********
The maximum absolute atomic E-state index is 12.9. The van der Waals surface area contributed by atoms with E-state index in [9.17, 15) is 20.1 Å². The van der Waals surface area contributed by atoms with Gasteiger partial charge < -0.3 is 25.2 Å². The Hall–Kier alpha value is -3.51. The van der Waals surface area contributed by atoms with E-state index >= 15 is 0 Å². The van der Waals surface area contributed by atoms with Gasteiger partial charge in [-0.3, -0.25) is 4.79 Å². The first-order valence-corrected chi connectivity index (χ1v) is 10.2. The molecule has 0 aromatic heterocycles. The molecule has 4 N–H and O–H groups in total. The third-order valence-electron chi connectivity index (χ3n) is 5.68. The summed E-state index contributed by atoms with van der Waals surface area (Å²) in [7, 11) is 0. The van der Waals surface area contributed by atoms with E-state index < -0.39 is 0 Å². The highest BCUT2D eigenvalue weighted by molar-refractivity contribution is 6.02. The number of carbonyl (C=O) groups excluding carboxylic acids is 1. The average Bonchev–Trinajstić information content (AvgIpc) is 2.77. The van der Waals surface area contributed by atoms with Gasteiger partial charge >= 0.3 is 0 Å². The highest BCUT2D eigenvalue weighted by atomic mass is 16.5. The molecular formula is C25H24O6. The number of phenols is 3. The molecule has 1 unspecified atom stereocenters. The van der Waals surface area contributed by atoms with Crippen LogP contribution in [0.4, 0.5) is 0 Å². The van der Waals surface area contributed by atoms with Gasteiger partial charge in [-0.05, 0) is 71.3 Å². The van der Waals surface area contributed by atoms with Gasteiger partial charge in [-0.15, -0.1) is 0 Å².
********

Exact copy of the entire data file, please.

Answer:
The maximum absolute atomic E-state index is 12.9. The van der Waals surface area contributed by atoms with E-state index in [9.17, 15) is 20.1 Å². The van der Waals surface area contributed by atoms with Gasteiger partial charge < -0.3 is 25.2 Å². The Hall–Kier alpha value is -3.51. The van der Waals surface area contributed by atoms with E-state index >= 15 is 0 Å². The van der Waals surface area contributed by atoms with Gasteiger partial charge in [-0.3, -0.25) is 4.79 Å². The first-order valence-corrected chi connectivity index (χ1v) is 10.2. The molecule has 0 aromatic heterocycles. The molecule has 4 N–H and O–H groups in total. The third-order valence-electron chi connectivity index (χ3n) is 5.68. The summed E-state index contributed by atoms with van der Waals surface area (Å²) in [7, 11) is 0. The van der Waals surface area contributed by atoms with E-state index < -0.39 is 0 Å². The highest BCUT2D eigenvalue weighted by molar-refractivity contribution is 6.02. The number of carbonyl (C=O) groups excluding carboxylic acids is 1. The average Bonchev–Trinajstić information content (AvgIpc) is 2.77. The van der Waals surface area contributed by atoms with Gasteiger partial charge >= 0.3 is 0 Å². The highest BCUT2D eigenvalue weighted by atomic mass is 16.5. The molecular formula is C25H24O6. The number of phenols is 3. The molecule has 1 unspecified atom stereocenters. The van der Waals surface area contributed by atoms with Crippen LogP contribution in [0.4, 0.5) is 0 Å². The van der Waals surface area contributed by atoms with Gasteiger partial charge in [-0.05, 0) is 71.3 Å². The van der Waals surface area contributed by atoms with Gasteiger partial charge in [-0.15, -0.1) is 0 Å².